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Dallas Keuchel looks to rebound for the Chicago White Sox in 2022

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SEATTLE, WASHINGTON - APRIL 07: Dallas Keuchel #60 of the Chicago White Sox pitches against the Seattle Mariners in the first inning at T-Mobile Park on April 07, 2021 in Seattle, Washington. (Photo by Steph Chambers/Getty Images)
SEATTLE, WASHINGTON - APRIL 07: Dallas Keuchel #60 of the Chicago White Sox pitches against the Seattle Mariners in the first inning at T-Mobile Park on April 07, 2021 in Seattle, Washington. (Photo by Steph Chambers/Getty Images) /
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If there is one guy who really needs to rebound from a disappointing season last year for the Chicago White Sox, it’s Dallas Keuchel. The lefty had one of the worst seasons of his career last year, so much so that he was left off the playoff roster against the Houston Astros.

His 2021 campaign saw him post career highs in earned run average (5.28), runs (105), earned runs (95), home runs (25), and walks (59). Keuchel’s 189 hits allowed was the second most he has ever given up and his 95 strikeouts were only four more than he posted in 2019 when he pitched for the Atlanta Braves. Prior to that year with the Braves, Keuchel had six straight seasons with over 123 strikeouts.

Things seemed to be on the right track for him during the COVID shortened 2020 season which saw Keuchel finish with a 6-2 record and an impressive 1.99 ERA. His 0.3 home runs per nine innings were good enough to lead the league and help him to a fifth-place finish in Cy Young balloting.

That home run stat ballooned to 1.4 last season and his hits per nine innings jumped to 10.5 which was the highest he had since his second year in the league when he gave up 10.8.

Dallas Keuchel had a tough season in 2021 for the Chicago White Sox.

On the plus side, Keuchel picked up his fifth career Gold Glove award and did eat up innings finishing with 162 for the season. That was good enough for third on the staff behind Lucas Giolito and Dylan Cease.

It was a tale of two halves for the veteran who tailed off badly after the All-Star break. The season picked up where he left off, going seven and three in 17 starts.  Keuchel then went two and six with a 6.82 ERA in 14 games following the break.

The troubles started in July when his ERA went up over three and a half runs from June to 6.26. Over the month, his home runs jumped to nine and opponents’ batting average reached .266. In the final half of the season, Keuchel won just three games from July to the end of the year and teams’ batting averages closed the final two months at .298 and .387 respectively.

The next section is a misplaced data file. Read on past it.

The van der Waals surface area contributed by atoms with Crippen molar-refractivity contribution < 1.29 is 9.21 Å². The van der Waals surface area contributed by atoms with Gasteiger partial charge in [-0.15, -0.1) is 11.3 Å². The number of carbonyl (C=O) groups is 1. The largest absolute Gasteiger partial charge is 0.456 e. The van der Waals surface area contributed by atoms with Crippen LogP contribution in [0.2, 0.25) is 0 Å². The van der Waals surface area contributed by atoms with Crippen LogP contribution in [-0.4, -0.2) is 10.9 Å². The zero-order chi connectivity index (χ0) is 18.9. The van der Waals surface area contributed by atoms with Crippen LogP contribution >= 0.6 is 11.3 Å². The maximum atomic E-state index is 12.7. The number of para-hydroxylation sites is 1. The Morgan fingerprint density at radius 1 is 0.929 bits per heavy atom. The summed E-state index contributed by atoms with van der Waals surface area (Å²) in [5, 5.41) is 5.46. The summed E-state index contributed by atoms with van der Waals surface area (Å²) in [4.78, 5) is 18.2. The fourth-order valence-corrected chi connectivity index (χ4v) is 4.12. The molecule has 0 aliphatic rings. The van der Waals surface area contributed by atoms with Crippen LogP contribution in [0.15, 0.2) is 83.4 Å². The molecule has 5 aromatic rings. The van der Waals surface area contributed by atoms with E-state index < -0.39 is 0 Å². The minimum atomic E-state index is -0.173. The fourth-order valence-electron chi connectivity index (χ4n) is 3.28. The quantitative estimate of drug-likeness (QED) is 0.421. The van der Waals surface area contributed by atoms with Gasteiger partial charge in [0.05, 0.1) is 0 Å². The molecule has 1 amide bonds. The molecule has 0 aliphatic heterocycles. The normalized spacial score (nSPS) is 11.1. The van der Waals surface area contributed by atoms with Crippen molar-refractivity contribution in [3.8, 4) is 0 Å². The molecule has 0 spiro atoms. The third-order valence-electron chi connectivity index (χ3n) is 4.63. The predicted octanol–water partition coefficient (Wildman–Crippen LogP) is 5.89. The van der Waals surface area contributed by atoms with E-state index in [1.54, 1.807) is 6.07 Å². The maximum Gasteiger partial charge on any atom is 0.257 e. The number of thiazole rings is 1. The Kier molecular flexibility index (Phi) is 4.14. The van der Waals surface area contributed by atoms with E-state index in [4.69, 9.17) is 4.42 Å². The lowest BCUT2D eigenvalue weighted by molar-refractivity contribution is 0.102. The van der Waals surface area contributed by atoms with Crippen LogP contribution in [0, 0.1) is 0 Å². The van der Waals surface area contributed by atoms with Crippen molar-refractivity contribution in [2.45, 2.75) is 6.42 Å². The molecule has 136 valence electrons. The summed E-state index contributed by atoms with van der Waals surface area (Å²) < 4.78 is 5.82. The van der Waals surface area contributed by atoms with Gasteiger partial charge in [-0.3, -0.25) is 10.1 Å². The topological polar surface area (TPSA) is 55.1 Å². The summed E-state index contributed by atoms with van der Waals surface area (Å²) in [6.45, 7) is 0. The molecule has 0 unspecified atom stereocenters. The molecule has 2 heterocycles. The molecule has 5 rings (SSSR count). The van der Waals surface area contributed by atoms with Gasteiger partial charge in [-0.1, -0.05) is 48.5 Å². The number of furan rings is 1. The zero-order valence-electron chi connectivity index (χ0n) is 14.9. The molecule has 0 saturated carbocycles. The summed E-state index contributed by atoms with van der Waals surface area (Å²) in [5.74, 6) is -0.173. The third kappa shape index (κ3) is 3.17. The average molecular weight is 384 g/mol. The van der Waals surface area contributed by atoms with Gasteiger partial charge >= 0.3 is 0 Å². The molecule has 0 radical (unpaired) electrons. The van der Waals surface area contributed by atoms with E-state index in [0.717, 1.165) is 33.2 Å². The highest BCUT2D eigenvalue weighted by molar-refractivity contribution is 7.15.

The disappointment with his performance after the break is something Keuchel is using for motivation for the upcoming season-should there be one.

"Keuchel told reporters back in November: “It’s something that is at an all-time high, the motivation is right now.  I’m being serious with that.”He added, “I’ve already relayed that to a couple of guys, [White Sox general manager] Rick Hahn and [assistant general manager] Jeremy Haber, that second half was not who I am, and I want to get back to who I am. So, I mean, I can talk about it. But I would really like it to be February or March and be able to come out and show everybody.”"

The former Cy Young winner (2015 with Houston) will look to improve on his performance from last season, and Keuchel believes he knows where to start. Keuchel explained he has to avoid going deep into counts and allowing hitters to see a number of pitches in an at-bat. He was battling himself to get his control and that cost him and the team.

With Carlos Rodon expected to sign elsewhere via free agency, Keuchel will be the only left-handed starter in the rotation. While Garrett Crochet did get some spot starts last year, he will likely be in the bullpen to start the season.

Keuchel needs to find his command and be the pitcher he was back in 2019.  If he can do that, the Sox staff has the potential to be better than they were last season.

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